- -- details were provided on DOD's use of asymmetric tactics,
techniques, and procedures in the April 2004 Fallujah assault; and
- -- many other accusations and concerns were listed, including
whether "foreign organizations....foreign military services, foreign
insurgents, or terrorist groups provide funding or material support to
- DOD concluded that successfully identifying, prosecuting,
and terminating the employment of leakers "would damage and potentially
destroy" WikiLeaks' operation and deter others from supplying information.
It also stressed "the need for strong counterintelligence, antiterrorism,
force protection, information assurance, INFOSEC, and OPSEC programs to
train Army personnel" on ways to prevent leaks and report "suspicious
- Julian Assange is a man with a mission - total transparency.
WikiLeaks is a vital resource by providing key information on how governments
and corporations betray the public interest. Given America's tradition
of war crimes, corruption and other abuses of power, no wonder DOD is concerned,
thankfully so far without success, or according to WikiLeaks:
- Its activities are "the strongest way we have of
generating the true democracy and good governance on which all mankind's
dreams depend," and may have a chance to achieve from their work and
others like them - grassroots activism, power and determination, the only
way change ever comes, never from the top down, a lesson to internalize,
remember, and act on.
- A Final Note
- On June 10, Daily Beast writer Philip Shenon headlined,
"Pentagon Manhunt," saying:
- "Anxious that WikiLeaks may be on the verge of publishing
a batch of secret State Department cables, investigators are desperately
searching for founder Julian Assange."
- In early June, he was scheduled to speak at New York's
Personal Democracy Forum, but was advised against it for his safety. Instead,
he appeared via Skype from Australia.
- Interviewed about Assange, famed whistleblower Daniel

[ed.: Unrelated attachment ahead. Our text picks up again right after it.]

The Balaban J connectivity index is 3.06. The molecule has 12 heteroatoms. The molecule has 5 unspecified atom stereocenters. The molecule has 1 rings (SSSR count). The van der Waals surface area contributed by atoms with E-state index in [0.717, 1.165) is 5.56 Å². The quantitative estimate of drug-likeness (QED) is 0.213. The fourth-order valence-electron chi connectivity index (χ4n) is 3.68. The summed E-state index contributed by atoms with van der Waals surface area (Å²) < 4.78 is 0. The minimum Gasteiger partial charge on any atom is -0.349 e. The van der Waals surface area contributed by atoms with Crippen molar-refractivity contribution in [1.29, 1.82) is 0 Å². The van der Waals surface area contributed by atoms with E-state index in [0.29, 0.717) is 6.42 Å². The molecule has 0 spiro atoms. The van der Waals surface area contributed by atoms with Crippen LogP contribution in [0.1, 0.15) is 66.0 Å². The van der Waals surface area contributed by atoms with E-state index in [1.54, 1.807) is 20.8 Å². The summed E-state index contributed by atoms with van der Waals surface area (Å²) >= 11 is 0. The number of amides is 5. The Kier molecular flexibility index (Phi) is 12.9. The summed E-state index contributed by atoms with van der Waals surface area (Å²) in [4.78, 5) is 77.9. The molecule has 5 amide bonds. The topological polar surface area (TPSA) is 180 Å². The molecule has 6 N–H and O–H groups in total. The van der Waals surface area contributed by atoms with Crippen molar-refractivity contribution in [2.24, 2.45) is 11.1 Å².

Ellsberg believes he could be in danger, saying:
- "I happen to have been the target of a White House
hit squad myself. On May 3, 1972, a dozen CIA assets from the Bay of Pigs,
Cuban emigres, were brought up from Miami with orders to 'incapacitate
me totally.' " Ellsberg asked if that meant to kill him, and was told
"It means to incapacitate you totally. But you have to understand
these guys never use the word 'kill.' "
- Is Assange now in danger? "Absolutely. On the same
basis, I was....Obama is now proclaiming rights of life and death, being
judge, jury, and executioner of Americans without due process" at
home or abroad, besides non-citizens anywhere as well, the rule of law
be damned. "No president has ever claimed that and possibly no one
since John the First."
- Ellsberg's advice to Assange:
- "Stay out of the US. Otherwise, keep doing what
he is doing. It's pretty valuable....He is serving our democracy and serving
our rule of law precisely by challenging the secrecy regulations, which
are not laws in most cases, in this country. He is doing very good work
for our democracy," something Obama, like his predecessors, works
daily to subvert.
- Stephen Lendman lives in Chicago and can be reached at
email@example.com. Also visit his blog site at sjlendman.blogspot.com
and listen to cutting-edge discussions with distinguished guests on the